Nursing Home Abuse: Basic Information and Warning Signs to Watch Out For

Sep 01

According to the Centers for Disease Control and Prevention, more than a million individuals are currently residing in nursing homes and other similar long-term care facilities in the United States. These institutions provide so many people with access to fulltime care and attention that might not be available in their own homes due to certain constraints. As a result, nursing homes are an important fixture in the health care community, providing many citizens with the proper care required of their special condition. Especially for elderly individuals, these establishments are safe and well-trusted spaces.

Unfortunately, the reality of nursing homes is far from this ideal scenario. While there are a good number of institutions that do well by their residents and provide them with the best possible care, there are also several that overstep the trust placed on them by the public. As noted at, abuse in nursing homes is a far too common occurrence across the nation. The Administration of Aging under the Department of Health and Human Services estimates that about 2 million elderly individuals fall victim to different kinds of mistreatment within nursing homes. Physical mistreatment in the form of beating, shoving, and assault are common but remain unreported by victims. Sexual assault is another problem dealt by some residents in nursing homes, as well as psychological abuse and exploitation.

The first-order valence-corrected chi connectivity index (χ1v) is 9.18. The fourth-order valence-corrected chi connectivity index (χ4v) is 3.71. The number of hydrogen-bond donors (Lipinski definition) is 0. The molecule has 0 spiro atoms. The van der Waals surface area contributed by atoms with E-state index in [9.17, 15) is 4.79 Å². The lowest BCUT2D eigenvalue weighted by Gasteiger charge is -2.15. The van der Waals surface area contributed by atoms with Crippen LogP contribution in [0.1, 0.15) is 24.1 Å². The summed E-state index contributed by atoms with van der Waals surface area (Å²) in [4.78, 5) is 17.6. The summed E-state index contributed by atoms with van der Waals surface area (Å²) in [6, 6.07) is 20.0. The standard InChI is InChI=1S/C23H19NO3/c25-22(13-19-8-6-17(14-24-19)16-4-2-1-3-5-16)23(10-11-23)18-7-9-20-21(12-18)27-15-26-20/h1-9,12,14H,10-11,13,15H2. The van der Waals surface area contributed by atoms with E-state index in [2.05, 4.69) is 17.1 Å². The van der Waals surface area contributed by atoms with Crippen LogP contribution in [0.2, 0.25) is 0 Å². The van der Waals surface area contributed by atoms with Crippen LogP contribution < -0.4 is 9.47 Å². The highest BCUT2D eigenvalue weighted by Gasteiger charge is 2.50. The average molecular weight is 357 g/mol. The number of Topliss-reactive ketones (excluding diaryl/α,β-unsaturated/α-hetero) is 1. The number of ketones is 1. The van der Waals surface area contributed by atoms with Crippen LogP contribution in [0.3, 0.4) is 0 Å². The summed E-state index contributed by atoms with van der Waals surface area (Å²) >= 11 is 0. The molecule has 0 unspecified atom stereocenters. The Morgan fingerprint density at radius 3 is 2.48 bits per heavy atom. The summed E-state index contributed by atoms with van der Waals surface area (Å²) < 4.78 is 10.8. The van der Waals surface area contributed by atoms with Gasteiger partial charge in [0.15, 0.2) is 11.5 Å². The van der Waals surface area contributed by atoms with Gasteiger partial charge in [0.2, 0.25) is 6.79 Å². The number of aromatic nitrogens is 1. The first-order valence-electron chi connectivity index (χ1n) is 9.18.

These disturbing incidents of nursing home abuse can be prevented through raising much needed awareness around the issue. Families who place their trust in these institutions to care for their loved ones need to be aware of these devastating crimes that happen without their knowledge. Keeping an eye out for warning signs of abuse can be the first step to put a stop to such horrific acts. Unexplained injuries such as bruises and cuts are a cause for alarm, as well as sudden physical changes like sudden weight loss. Families should also be observant of the dynamic between their loved one and his or her caretaker. If they seem intimidated or quiet around some members of the staff, it could be a sign that something wrong is afoot.

For McCutchen & Sexton – The Law Firm, nursing home staff are under the same obligations as other health care providers are. Breaching the implicit trust placed on them by residents and their families through any acts can be considered as a gross misconduct.

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